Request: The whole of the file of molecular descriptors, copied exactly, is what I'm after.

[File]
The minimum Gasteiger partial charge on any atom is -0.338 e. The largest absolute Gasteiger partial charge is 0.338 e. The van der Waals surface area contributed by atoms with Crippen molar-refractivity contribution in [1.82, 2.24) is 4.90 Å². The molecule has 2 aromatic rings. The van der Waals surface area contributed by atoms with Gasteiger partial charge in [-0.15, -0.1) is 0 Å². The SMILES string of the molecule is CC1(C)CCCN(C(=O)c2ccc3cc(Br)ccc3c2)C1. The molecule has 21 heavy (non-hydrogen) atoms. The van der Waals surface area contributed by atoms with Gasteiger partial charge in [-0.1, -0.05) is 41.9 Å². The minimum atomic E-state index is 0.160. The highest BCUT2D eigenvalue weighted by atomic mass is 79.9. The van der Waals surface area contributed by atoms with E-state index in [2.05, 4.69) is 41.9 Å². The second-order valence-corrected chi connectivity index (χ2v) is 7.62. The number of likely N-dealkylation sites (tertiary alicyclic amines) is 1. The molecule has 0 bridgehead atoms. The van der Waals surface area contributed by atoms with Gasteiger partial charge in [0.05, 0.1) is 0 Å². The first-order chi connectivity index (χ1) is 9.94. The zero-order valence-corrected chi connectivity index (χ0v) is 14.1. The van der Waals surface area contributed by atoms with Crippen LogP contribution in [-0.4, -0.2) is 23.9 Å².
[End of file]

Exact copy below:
The minimum Gasteiger partial charge on any atom is -0.338 e. The largest absolute Gasteiger partial charge is 0.338 e. The van der Waals surface area contributed by atoms with Crippen molar-refractivity contribution in [1.82, 2.24) is 4.90 Å². The molecule has 2 aromatic rings. The van der Waals surface area contributed by atoms with Gasteiger partial charge in [-0.15, -0.1) is 0 Å². The SMILES string of the molecule is CC1(C)CCCN(C(=O)c2ccc3cc(Br)ccc3c2)C1. The molecule has 21 heavy (non-hydrogen) atoms. The van der Waals surface area contributed by atoms with Gasteiger partial charge in [-0.1, -0.05) is 41.9 Å². The minimum atomic E-state index is 0.160. The highest BCUT2D eigenvalue weighted by atomic mass is 79.9. The van der Waals surface area contributed by atoms with E-state index in [2.05, 4.69) is 41.9 Å². The second-order valence-corrected chi connectivity index (χ2v) is 7.62. The number of likely N-dealkylation sites (tertiary alicyclic amines) is 1. The molecule has 0 bridgehead atoms. The van der Waals surface area contributed by atoms with Gasteiger partial charge in [0.05, 0.1) is 0 Å². The first-order chi connectivity index (χ1) is 9.94. The zero-order valence-corrected chi connectivity index (χ0v) is 14.1. The van der Waals surface area contributed by atoms with Crippen LogP contribution in [-0.4, -0.2) is 23.9 Å².